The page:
ACAP Latest News

Read about recent developments and findings in procellariiform science and conservation relevant to the Agreement on the Conservation of Albatrosses and Petrels in ACAP Latest News.

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Simple yet effective: CCSBT infographics aim to help stop seabird bycatch in fisheries

CCBST seabird bycatch mitigation infographics 1One of the pages from the set of seabird bycatch mitigation infographics released by the Commission for the Conservation of Southern Bluefin Tuna (CCSBT)

A set of educational seabird bycatch mitigation infographics aiming to reduce the incidence of seabird bycatch in Southern Bluefin Tuna fisheries has been released by the Commission for the Conservation of Southern Bluefin Tuna (CCSBT).

The infographics were produced as part of a project on enhancing education on, and implementation of, Ecologically Related Species seabird measures within CCSBT Fisheries (Seabird Project). The project is funded by the FAO-GEF Project “Sustainable Management of Tuna Fisheries and Biodiversity Conservation in the Areas Beyond National Jurisdiction (ABNJ)”.

Ross Wanless is the Seabird Project Manager for CCSBT and was heavily involved in the creation of the infographics. Ross explained the Seabird Project wanted the infographics to use maximum imagery with minimal text to convey the chosen mitigation measures.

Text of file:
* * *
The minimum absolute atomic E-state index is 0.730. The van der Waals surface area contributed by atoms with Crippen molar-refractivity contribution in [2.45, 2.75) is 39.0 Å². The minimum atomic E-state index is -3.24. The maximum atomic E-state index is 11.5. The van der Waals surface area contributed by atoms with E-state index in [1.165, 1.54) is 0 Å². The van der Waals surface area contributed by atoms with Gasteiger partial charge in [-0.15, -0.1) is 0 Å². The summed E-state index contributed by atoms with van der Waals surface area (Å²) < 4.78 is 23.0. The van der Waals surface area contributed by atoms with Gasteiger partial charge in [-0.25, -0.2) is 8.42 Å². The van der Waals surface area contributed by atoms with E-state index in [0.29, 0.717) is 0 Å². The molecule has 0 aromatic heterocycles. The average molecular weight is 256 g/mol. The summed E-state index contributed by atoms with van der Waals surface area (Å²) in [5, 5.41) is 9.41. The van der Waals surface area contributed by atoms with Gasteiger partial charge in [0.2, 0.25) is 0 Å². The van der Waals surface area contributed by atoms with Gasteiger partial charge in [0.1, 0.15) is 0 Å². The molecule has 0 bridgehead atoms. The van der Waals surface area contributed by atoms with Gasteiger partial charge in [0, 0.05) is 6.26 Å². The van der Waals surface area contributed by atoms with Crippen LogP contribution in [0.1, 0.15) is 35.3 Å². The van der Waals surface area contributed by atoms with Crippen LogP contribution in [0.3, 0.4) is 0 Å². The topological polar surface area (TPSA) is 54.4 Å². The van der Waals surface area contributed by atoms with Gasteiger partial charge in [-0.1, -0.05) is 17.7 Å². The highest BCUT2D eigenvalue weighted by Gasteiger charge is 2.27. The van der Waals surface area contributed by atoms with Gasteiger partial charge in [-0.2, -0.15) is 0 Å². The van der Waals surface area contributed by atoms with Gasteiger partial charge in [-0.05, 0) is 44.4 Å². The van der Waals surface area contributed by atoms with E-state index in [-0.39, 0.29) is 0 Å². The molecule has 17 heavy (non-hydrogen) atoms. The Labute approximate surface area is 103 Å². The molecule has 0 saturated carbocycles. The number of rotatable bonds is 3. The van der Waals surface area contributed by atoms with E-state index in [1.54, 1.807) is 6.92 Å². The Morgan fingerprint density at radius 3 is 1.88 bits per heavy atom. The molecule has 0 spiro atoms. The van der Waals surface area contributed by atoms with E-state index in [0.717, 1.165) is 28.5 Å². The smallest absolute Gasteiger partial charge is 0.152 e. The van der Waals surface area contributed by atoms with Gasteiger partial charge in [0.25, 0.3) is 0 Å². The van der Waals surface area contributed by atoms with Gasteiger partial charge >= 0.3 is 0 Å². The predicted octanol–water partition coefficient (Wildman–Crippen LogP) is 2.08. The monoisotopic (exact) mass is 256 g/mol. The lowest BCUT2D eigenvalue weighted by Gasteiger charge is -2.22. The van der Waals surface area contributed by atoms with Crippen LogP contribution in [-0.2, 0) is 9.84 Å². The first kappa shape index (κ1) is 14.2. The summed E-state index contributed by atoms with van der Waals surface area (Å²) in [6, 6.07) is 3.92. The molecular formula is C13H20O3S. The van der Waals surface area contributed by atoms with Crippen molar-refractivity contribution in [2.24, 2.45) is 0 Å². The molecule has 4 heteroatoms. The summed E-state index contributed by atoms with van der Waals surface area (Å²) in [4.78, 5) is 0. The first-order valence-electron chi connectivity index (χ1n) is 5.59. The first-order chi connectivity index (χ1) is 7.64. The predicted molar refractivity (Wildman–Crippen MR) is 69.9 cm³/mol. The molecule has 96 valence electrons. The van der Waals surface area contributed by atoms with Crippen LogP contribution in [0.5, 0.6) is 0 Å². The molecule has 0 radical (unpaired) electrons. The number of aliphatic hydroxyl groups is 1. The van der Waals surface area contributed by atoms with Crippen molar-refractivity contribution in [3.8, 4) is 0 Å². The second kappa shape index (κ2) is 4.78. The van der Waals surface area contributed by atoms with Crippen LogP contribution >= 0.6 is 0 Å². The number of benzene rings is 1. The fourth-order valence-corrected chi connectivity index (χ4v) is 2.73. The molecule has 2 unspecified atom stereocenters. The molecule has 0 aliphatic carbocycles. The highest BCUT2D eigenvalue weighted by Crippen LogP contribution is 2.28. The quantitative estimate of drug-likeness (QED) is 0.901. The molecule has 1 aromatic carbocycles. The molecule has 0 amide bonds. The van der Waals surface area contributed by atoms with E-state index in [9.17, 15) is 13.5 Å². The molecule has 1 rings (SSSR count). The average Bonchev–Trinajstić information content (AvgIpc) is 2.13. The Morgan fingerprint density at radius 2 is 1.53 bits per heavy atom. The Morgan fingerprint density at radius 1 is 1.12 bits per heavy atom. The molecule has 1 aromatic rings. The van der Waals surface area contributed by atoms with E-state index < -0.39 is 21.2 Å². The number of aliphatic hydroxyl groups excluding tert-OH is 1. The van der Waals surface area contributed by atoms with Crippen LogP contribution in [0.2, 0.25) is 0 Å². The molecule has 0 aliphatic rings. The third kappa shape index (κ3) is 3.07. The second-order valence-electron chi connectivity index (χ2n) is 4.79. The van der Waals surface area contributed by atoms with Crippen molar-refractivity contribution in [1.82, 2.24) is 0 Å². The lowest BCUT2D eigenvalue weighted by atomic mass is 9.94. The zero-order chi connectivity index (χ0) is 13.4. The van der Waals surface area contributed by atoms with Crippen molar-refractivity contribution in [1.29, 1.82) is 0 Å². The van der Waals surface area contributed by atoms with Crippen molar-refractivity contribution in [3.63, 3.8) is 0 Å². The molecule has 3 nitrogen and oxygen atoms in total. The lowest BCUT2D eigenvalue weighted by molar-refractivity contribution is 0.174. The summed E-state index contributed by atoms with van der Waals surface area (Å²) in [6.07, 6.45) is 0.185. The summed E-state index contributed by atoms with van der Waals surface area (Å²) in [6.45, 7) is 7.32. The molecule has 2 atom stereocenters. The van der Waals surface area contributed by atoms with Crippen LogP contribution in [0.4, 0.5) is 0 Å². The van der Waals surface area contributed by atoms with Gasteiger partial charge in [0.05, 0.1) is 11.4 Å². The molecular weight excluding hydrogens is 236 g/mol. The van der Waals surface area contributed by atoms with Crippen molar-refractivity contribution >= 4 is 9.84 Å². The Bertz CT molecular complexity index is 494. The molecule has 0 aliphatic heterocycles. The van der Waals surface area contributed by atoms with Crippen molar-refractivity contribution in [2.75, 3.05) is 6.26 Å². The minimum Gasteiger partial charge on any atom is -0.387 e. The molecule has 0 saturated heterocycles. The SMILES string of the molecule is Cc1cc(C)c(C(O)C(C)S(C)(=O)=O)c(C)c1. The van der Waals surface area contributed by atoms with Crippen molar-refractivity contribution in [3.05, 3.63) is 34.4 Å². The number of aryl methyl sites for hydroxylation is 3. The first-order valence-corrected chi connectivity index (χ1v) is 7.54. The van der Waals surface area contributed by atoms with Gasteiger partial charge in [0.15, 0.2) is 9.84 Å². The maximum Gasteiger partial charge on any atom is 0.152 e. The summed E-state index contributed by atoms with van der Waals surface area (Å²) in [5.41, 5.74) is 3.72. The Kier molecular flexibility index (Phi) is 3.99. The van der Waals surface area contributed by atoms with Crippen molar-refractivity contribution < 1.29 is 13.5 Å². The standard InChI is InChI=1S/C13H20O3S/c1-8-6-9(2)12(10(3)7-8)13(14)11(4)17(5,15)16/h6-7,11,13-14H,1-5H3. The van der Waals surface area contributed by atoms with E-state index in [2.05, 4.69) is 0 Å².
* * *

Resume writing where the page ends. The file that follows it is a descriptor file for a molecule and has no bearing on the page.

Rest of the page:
“The CCSBT Seabird Project has a significant focus on supporting fishers to use mitigation correctly. The challenge is to communicate key concepts to the people who are responsible for using or not using them, i.e. the crew while they're onboard. So CCSBT decided to create near-text-free infographics that can convey keep concepts at-a-glance. They're designed to be placed on a wall somewhere visible that crew can review with ease,” said Ross.

CCSBT graphics 2Left to right: the night setting and tori pole pages of the infographics

Choosing which measures to highlight in the infographics was also difficult Ross said, and involved the consideration of several criteria, including: 

  1. most challenging to understand why/how
  2. most critical to good performance of the measure
  3. can be explained with static, visual, text-free communication

Sets of the infographics have been printed and laminated by the CCSBT for distribution at skipper training workshops run by the project for Members. The infographics are also available to download at the CCSBT website, as well as partner organisations, the FAO and ACAP. 

The infographics can be found at the ACAP website under “Resources > Bycatch Mitigation” at the following link,

6 May 2024

The South Pacific Regional Fisheries Management Organisation advertises for the position of Executive Secretary

SPRFMO square unofficial logo

The South Pacific Regional Fisheries Management Organisation (SPRFMO) is recruiting for the role of Executive Secretary.

An extract from the advertisement is as follows:

"SPRFMO is an international organisation responsible for the conservation and management of non‐highly migratory fishery resources in the Convention Area. The Secretariat of the Commission for the SPRFMO is headquartered in Wellington, New Zealand. The Executive Secretary is responsible for the management and supervision of the Secretariat and the provision of advice to the Commission.